Paying severance money to terminated employees is standard practice with many companies. Many other companies, however, elect not to pay severance, or choose not to pay severance when terminating a problem employee (as opposed to a good employee).
Absent an agreement, typically there is no requirement to pay severance money to departing employees. Still, there may be good reasons to do so. This edition of the HR Law Insider discusses (1) when severance pay is required; (2) when severance pay is advisable, albeit not required; and (3) protecting your company when paying severance.
WHEN SEVERANCE PAY IS REQUIRED
Severance pay is required when a company has an agreement with an employee(s) to pay it. Failure to pay can expose a company to a breach of contract claim as well as a claim under Arizona’s treble damages statute (many other states have similar statutes).
Under Arizona’s wage statute, “wages” means:
Nondiscretionary compensation due an employee in return for labor or services rendered by an employee for which the employee has a reasonable expectation to be paid. Wages include … severance pay … and other amounts promised when the employer has a policy or a practice of making such payments.
A “reasonable” expectation of severance pay can arise from an agreement to pay or from a policy or practice of always paying it. Therefore, unless an employer wishes to pay severance, it should advise employees that it is not a company policy or practice to pay severance to departing employees — but the company reserves the right to do so if it elects.
WHEN IS SEVERANCE PAY ADVISABLE, ALBEIT NOT REQUIRED?
Even when it is not required, paying severance should be considered under the following circumstances:
- To reward loyal and productive employees;
- To help employees bridge the financial gap while looking for their next job;
- To reduce and/or eliminate the chance of an EEOC claim or lawsuit; and
- To foster future cooperation and good will.
An employer wishing to obtain the benefits of reducing or eliminating claims should enter into a written severance agreement with a departing employee.
THE SEVERANCE AGREEMENT: PROTECTING YOUR COMPANY
A severance agreement is a simple and effective way to make sure that your company will not pay money to a departing employee, only to have the ex-employee turn around and sue the company for an alleged past slight.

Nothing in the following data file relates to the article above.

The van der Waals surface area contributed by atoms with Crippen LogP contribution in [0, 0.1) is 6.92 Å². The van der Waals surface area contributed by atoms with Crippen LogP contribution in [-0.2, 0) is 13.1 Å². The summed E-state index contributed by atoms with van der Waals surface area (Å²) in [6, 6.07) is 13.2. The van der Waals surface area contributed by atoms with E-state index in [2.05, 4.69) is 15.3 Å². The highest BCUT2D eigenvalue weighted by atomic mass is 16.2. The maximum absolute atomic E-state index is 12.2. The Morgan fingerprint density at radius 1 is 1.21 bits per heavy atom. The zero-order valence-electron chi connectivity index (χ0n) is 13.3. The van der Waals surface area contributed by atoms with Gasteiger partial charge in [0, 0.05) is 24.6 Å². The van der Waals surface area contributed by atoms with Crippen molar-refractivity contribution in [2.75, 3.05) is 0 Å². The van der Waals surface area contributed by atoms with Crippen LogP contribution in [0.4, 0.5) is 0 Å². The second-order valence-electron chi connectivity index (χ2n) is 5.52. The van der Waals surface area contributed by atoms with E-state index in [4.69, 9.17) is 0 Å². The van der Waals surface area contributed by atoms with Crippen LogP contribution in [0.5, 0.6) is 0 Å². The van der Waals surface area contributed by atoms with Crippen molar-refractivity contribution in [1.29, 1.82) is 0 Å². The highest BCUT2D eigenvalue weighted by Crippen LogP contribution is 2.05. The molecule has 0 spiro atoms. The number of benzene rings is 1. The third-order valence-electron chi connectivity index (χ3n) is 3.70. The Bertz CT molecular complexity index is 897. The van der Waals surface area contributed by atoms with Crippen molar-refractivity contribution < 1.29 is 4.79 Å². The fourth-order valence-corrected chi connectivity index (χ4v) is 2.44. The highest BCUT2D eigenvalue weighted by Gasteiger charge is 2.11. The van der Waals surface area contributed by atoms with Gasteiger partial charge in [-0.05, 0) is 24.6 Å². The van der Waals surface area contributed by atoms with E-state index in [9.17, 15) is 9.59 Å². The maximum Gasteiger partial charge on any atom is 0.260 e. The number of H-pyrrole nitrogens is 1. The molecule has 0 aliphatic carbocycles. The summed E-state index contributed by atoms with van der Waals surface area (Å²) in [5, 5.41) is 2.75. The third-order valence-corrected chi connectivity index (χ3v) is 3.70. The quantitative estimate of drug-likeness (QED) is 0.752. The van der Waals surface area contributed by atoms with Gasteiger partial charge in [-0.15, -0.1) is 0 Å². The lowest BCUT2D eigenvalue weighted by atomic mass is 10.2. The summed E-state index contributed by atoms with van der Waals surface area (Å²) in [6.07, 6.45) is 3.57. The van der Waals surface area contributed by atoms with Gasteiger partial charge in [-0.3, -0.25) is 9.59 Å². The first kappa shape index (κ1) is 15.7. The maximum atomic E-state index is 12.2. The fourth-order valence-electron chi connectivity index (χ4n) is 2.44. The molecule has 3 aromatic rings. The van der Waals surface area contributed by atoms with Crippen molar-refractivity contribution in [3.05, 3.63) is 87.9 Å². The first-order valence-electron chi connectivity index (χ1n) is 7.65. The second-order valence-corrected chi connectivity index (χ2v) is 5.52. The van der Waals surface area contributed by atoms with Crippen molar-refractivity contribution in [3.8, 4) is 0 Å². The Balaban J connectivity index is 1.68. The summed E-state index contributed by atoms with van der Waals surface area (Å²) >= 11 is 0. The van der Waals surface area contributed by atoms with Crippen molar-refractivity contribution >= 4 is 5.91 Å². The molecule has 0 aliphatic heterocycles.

BEFORE your company agrees to pay severance to a departing employee, it should advise the departing employee that payment is conditioned on the company and employee entering into a severance agreement, which will contain a number of terms, including a general release. DO NOT first promise to pay severance and then later place a severance agreement on the proverbial table; arguably, by then it is too late — your company has given the employee a reasonable expectation of payment without the burden of a severance agreement.
A severance agreement should be tailored to the particular situation and employee. Beware form agreements, which may contain terms that either invalidate the agreement or that are missing terms necessary to effectuate the agreement. Moreover, form agreements often lack terms that, while not mandatory, can substantially benefit a company (e.g. a cooperation provision if the company might need the ex-employee’s help in the future on a business or litigation issue; a confidentiality or non-disparagement provision for a difficult employee).
Employers must first determine whether they are obligated to pay severance; if so, they should be prepared to pay — potentially as early as seven days after terminating an employee. Under Arizona’s wage statute: “When an employee is discharged from the service of an employer, he shall be paid wages due him within seven working days or the end of the next regular pay period, whichever is sooner.”
If an employer is not obligated to pay severance pay, it should nevertheless consider doing so for the reasons articulated above. If the employer decides to pay severance, in most instances it should obtain a signed severance agreement before payment.
Particularly in high risk terminations, employers should contact legal counsel to: (1) develop a strategy to handle the situation: (2) determine how to communicate the decision to the employee; and (3) draft a severance agreement that the employee will sign, that complies with the law, and that provides the maximum protection to the company.
The movie “Up in the Air” demonstrates how difficult employment termination meetings can be and how they can be managed with careful planning and execution. If only life were this easy (caution: language):